Definition of chary
charilyplay \ˈcher-ə-lē\ adverb
chary was our Word of the Day on 06/29/2010. Hear the podcast!
Examples of chary in a Sentence
chary investors who weren't burned by the dot-com bust
Did You Know?
It was sorrow that bred the caution of "chary." In Middle English chary meant "sorrowful," a sense that harks back to the word's Old English ancestor "caru" (an early form of "care," and another term that originally meant "sorrow" or "grief"). In a sense switch that demonstrates that love can be both bitter and sweet, "chary" later came to mean "dear" or "cherished." That's how 16th century English dramatist George Peele used it: "the chariest and the choicest queen, That ever did delight my royal eyes." Both sorrow and affection have largely faded from "chary," however, and in Modern English the word is most often used as a synonym of either "careful" or "sparing."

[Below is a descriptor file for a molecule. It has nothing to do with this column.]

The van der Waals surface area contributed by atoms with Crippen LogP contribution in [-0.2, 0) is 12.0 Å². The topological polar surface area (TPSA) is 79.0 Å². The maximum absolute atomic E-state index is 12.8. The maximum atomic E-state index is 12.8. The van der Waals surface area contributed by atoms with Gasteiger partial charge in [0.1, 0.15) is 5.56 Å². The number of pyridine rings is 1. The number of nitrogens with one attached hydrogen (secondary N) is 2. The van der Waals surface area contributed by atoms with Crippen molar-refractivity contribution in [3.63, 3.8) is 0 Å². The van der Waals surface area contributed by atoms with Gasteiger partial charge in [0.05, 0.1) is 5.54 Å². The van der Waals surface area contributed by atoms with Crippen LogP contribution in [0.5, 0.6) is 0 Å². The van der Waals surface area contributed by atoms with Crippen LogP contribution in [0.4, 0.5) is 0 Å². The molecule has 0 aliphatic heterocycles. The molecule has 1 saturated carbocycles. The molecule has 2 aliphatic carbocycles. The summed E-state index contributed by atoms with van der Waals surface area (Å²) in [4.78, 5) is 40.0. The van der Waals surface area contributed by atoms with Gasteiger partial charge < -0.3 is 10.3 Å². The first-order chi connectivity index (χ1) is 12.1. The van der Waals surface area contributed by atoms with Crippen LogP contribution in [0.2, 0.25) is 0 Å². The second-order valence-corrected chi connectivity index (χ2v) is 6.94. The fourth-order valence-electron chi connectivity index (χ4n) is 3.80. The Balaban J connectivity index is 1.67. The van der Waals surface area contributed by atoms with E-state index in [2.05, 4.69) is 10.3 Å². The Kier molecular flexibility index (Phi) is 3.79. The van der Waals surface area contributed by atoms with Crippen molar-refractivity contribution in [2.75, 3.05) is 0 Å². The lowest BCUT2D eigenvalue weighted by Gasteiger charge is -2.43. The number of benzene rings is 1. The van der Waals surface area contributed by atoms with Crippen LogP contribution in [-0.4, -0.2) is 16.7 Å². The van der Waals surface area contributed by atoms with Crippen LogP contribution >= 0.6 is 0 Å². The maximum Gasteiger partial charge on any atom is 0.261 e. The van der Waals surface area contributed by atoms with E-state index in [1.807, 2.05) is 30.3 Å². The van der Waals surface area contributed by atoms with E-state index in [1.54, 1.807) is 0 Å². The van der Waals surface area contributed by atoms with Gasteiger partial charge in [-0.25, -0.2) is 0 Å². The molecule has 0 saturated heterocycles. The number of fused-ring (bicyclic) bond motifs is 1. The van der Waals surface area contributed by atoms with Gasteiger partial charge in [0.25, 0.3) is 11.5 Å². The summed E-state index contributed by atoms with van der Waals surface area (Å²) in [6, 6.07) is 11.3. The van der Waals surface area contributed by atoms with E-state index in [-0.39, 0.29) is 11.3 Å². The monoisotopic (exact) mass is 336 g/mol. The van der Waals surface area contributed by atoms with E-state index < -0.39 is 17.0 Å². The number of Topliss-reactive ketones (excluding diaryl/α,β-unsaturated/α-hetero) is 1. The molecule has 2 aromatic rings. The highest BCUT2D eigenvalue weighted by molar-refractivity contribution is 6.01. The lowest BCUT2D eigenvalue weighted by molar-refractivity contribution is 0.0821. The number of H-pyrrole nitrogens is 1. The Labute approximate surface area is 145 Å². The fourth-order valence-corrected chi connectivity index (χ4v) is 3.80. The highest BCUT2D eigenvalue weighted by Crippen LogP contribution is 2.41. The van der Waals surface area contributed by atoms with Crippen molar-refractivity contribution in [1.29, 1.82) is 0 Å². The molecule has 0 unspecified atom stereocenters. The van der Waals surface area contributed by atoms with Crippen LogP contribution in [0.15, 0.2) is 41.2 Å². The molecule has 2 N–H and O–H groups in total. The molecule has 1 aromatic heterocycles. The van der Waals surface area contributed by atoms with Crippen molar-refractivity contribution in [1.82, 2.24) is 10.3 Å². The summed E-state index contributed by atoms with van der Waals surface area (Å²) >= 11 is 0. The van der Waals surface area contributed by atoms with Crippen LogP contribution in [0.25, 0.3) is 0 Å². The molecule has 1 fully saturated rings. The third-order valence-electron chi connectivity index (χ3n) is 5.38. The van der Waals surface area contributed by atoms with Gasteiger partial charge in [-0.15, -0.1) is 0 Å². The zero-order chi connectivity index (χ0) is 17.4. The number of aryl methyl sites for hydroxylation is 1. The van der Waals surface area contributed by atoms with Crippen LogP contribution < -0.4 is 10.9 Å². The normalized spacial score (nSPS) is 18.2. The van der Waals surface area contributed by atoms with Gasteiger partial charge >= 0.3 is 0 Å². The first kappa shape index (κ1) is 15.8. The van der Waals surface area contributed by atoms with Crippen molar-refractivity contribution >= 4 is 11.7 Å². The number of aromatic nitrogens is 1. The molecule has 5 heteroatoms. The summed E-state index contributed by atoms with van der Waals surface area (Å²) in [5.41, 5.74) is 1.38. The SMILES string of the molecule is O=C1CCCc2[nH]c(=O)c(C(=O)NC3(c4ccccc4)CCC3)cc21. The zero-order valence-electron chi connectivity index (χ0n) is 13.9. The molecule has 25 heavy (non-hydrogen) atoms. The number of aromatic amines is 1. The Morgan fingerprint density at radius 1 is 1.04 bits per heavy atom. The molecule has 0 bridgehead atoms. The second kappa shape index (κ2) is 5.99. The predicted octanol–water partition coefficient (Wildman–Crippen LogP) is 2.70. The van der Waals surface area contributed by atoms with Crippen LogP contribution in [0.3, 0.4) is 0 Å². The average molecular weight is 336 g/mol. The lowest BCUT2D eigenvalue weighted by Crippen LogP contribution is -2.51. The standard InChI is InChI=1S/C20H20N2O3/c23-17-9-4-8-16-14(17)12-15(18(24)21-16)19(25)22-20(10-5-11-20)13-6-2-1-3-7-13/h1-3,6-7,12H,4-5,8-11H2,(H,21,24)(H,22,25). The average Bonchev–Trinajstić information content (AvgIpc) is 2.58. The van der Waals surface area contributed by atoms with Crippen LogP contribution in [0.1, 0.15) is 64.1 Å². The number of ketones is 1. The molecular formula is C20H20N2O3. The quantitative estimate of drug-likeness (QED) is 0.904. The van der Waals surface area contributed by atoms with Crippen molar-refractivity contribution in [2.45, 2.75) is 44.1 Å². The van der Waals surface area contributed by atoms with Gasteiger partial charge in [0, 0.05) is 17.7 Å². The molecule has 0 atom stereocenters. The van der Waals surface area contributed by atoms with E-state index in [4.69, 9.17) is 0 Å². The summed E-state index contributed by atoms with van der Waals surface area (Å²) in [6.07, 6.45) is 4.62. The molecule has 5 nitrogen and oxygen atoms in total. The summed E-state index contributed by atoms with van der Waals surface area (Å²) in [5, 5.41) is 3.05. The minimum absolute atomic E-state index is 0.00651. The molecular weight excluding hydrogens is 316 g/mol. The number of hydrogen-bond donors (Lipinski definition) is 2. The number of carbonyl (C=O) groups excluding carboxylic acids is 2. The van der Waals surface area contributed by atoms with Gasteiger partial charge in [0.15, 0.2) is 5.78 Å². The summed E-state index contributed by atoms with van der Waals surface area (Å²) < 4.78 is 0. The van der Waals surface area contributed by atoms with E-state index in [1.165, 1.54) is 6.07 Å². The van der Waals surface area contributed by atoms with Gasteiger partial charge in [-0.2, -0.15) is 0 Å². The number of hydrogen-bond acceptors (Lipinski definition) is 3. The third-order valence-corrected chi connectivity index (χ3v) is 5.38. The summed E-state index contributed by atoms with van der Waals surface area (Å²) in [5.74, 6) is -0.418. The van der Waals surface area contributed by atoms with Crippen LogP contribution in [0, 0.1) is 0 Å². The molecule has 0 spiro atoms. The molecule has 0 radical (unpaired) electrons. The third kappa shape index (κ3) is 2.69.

Origin and Etymology of chary
Middle English, sorrowful, dear, from Old English cearig sorrowful, from caru sorrow — more at care
First Known Use: 15th century
Synonym Discussion of chary
CHARY Defined for English Language Learners
Definition of chary for English Language Learners
: cautious about doing something
Seen and Heard
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